Sometimes, things don’t last as long as your were hoping. Take our mantel for example. If you saw on my Instagram, you’d know I had to make the tough decision to say goodbye to my elevator-beam mantel we installed 5 years ago and replace it. Why? Unfortunately, as it’s an old piece of wood, it was starting to warp and decay from the inside. It is also very heavy and I didn’t want to risk it warping/decaying to a point that is breaks and falls. It was well bolted to the wall but old wood can be unpredictable. So here we are, time to build a whole new ‘rustic’ mantel.
Material you need to build your own:
- 3 – 2×6 ripped to 4 1/16 inches (1 will be used as supports cut to 5 inches (8))*
- 2 – 1x10s at 10 feet long (top and bottom)*
- 1 – 1×6 10 feet long (front piece)*
- 2 – 1×6 by 9 1/2″ long (end caps)*
- 4 – Washers
- 4 – Lock washers
- 4 – Nuts
- 4 – Sami/Hangers with 3″ ready rod
- 5/16 drill Bit and 1 1/2 spade bit
- Wood Glue
- Packing tape
- Stain of choice
- Mitre saw (optional)
- Pocket Hole Jig (Optional)
- 60 Grit Sand Paper (optional if you want to round out the edges
- Any tool to “rough” the boards up further
This can be built many ways. I like to keep things rough and rustic to go with the rest of my decor but you can always use finished pine or a wood of choice to build this. First step is to prep your space. We had to remove the old mantel with was attached with Sami/Hangers and ready rod with access from the bottom. The new mantel will not have access points as it will be hollow and able to live directly onto the supports.
Once the beam has been removed, next is to start building the support system. We use the 2x6s ripped down to 4 1/16. We measured where the original sami hangers were on our wall. If you are building this from scratch, locate your studs and insert the rods. You will need to drill a hole into your wall/stud and then thread the rod in. next, you will thread the ready rod into the sami hanger. Make a centre mark on your board to where you need to drill your holes. You will only need to mark one of the two boards as you will screw them together prior to drilling. To drill the holes, make a pilot hole first using a 5/16th drill bit. We than used the 1 1/2 spade bit so we could counter sink the washers. If you use a 3″ ready rod, you can skip this step – ours were 2 1/2 inches from the previous mantel so had to do this.
Use 3′ wood screws to hold you two boards together and start drilling. Once holes have been made, you can slide the two boards onto the ready rod. You will then use the washers, locking washers, and nuts to secure the support to the wall.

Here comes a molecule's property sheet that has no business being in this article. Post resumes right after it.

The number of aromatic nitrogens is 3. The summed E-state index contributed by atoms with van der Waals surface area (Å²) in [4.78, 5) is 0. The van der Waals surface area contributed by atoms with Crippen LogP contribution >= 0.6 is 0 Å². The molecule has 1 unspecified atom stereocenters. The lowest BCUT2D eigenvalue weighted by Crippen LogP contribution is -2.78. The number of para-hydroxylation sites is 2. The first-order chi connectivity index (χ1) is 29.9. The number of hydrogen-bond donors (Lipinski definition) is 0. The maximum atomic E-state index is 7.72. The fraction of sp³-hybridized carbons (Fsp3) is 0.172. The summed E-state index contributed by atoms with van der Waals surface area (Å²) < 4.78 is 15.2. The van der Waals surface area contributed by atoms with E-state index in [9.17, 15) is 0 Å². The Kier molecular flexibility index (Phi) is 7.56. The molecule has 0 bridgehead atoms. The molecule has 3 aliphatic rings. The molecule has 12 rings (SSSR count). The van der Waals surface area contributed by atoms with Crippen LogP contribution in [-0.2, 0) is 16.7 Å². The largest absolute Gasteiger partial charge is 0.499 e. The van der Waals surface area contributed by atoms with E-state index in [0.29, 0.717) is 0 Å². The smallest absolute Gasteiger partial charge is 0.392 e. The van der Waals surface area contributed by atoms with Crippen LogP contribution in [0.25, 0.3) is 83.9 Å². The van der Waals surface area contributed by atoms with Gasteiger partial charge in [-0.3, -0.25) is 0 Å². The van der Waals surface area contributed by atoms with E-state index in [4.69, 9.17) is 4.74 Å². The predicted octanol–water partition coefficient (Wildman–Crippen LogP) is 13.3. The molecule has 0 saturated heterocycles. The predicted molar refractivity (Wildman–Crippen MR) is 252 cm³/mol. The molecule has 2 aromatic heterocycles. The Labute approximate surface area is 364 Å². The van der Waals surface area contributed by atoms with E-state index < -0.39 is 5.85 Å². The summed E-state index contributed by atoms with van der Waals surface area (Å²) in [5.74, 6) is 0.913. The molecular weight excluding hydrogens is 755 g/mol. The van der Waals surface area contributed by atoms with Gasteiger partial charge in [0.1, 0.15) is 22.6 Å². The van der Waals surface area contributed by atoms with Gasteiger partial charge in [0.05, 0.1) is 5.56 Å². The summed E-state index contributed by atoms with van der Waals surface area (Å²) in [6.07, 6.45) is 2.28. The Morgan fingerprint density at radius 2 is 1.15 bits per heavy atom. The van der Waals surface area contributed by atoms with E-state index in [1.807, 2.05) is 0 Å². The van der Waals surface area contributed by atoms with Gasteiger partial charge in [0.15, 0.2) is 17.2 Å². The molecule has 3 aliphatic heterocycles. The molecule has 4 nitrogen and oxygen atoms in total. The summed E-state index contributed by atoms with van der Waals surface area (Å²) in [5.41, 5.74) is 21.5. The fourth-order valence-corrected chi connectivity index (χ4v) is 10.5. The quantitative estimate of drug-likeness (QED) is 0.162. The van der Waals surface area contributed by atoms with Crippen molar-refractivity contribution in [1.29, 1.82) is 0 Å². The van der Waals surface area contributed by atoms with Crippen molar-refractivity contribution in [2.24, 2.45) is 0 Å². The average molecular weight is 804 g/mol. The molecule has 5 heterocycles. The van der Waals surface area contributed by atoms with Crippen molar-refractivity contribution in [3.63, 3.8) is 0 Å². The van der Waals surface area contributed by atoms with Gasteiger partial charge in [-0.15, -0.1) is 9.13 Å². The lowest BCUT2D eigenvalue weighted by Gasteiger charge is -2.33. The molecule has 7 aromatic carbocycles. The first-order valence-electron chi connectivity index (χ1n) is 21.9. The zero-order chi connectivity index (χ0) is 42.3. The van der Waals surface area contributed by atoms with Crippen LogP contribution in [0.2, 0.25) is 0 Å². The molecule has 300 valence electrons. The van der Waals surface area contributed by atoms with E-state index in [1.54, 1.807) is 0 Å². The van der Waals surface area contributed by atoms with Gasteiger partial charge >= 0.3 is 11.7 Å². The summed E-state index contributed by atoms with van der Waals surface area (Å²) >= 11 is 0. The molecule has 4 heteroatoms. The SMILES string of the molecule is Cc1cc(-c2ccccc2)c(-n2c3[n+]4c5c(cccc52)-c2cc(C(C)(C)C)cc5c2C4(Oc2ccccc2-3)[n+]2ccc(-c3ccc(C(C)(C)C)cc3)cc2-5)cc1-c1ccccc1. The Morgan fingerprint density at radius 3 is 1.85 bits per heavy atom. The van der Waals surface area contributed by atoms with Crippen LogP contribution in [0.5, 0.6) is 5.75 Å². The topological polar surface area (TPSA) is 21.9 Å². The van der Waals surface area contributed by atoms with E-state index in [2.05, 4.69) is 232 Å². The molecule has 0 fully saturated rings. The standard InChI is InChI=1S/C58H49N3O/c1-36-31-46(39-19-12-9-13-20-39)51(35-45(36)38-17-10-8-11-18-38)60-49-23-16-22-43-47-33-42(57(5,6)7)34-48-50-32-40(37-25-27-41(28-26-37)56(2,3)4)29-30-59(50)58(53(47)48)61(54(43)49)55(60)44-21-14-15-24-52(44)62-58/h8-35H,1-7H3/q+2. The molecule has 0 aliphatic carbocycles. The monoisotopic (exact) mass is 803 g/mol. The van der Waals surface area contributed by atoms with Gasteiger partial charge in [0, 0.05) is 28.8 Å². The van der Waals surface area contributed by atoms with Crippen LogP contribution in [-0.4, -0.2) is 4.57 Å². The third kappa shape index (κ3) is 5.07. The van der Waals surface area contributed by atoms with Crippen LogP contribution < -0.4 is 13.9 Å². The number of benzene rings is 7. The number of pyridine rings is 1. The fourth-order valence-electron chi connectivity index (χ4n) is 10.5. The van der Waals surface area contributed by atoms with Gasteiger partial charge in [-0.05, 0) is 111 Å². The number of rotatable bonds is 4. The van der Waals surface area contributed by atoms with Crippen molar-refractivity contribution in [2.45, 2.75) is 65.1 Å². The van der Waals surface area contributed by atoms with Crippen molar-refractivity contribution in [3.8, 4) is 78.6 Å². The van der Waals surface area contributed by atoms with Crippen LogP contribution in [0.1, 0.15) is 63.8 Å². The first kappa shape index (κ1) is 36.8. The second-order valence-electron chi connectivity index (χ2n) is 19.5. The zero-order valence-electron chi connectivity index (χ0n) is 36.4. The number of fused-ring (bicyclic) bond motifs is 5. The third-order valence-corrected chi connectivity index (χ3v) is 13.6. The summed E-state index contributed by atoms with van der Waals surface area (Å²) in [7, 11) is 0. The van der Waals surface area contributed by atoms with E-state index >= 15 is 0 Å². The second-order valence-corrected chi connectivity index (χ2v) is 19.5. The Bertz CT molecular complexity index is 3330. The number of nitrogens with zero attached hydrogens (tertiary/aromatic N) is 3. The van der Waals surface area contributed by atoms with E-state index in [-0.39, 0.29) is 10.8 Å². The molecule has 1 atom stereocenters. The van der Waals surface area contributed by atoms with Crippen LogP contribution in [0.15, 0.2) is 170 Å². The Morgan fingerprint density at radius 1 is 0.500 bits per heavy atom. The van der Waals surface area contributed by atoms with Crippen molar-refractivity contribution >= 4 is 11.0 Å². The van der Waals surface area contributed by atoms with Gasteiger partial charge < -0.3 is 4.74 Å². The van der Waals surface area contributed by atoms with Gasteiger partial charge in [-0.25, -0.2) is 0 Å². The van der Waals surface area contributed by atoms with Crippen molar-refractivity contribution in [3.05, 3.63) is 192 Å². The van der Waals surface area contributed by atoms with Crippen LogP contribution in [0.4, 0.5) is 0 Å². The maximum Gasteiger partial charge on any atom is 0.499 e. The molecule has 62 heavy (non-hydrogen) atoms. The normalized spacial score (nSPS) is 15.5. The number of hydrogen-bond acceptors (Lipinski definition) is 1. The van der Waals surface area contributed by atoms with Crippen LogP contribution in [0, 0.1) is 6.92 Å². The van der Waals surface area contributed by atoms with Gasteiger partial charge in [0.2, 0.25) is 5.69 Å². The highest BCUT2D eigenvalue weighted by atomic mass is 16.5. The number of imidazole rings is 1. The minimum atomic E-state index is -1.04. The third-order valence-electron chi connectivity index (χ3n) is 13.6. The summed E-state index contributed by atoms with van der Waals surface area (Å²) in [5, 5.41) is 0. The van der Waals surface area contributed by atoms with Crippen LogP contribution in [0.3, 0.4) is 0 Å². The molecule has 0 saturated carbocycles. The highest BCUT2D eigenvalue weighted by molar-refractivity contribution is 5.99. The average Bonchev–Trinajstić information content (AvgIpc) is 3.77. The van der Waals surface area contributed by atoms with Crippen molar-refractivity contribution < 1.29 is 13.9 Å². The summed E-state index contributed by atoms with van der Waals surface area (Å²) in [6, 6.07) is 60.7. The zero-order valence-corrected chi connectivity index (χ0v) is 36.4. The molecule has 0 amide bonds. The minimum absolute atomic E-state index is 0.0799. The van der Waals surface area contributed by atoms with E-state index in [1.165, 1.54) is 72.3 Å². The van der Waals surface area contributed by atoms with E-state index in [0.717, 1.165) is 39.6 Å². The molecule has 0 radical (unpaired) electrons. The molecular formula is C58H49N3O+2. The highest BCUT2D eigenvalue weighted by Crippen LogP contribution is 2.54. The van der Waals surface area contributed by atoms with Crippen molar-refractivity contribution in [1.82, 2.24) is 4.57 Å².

Next up is to build the mantel. We mitred all the edges but this is not needed. We prefer the edges to appear as if they are one piece but if you do no have a mitre saw, you can skip this part. First, you will take the 2 – 1x10s and 1- 1×6 and lay them flat so the 1×6 is in-between the two. We use packing tape to hold all the boards together prior to folding them into each other. The tape will help the boards to not slip apart once the glue is applied.
Run a bead of wood glue along the edges of the top, bottom, and front panels. Fold them up and put spacers inside the mantel to prevent sagging. Tale the 2 1×6 end caps and glue them to the ends and wrap again with tape tp hold. If you have a brad nailer, you can put in a couple of nails along all the seams to make sure they are extra secure. Let the glue dry for a minimum of 8 hours before removing the tape. Use wood filler (or sawdust mixed with glue) to fill in any gaps along to seams.
Now comes the fun part. Once it’s completely dry, it’s time to destress the wood. Again, you can skip this part if you wanted a more smooth finish. If you want a smooth finish, I recommend sanding with 80 grit and work your was to 320 grit. If you want to keep it aged, skip sanding. For this part, I used multiple tools: anything to really “bang” up the wood. You can use a chisel to chisel out the hard edges, or a hammer, or a wrench. just about anything will work. I also use my sanding to create deep “grooves” along the edges but turning and digging the sander into the wood.
While the stain drys, I went ahead and attached the extra supports to the main support. I used the pock hole system for this but if you don’t own a pocketful jig, you can always just angle your screws in on each side of the board. Pocket holes just create a pocket to go into and I find, gives a stronger hold.
It’s time to finally put the mantel up. This is the easiest part. Just slide that baby onto the supports and push it on! It if feels too snug, you can sand down the supports very lightly: you want a snug fit just to ensure it won’t “slip off”. As an added safety measure, you can use a brad nailer to nail it to the supports once it is on. We left ours without just in case we have to remove it in the future.
And there we have it! A newly build, aged Mantel. I am in love with how it turned out and counting how many days it takes my kids to notice that it’s a new beam! So what do you think? If you love it or think you may try this build, let me know in the comments below! I’d love to see how it turns out! Or if you have any questions, feel free to ask and I will do my best to answer!
Cheers! – Jenna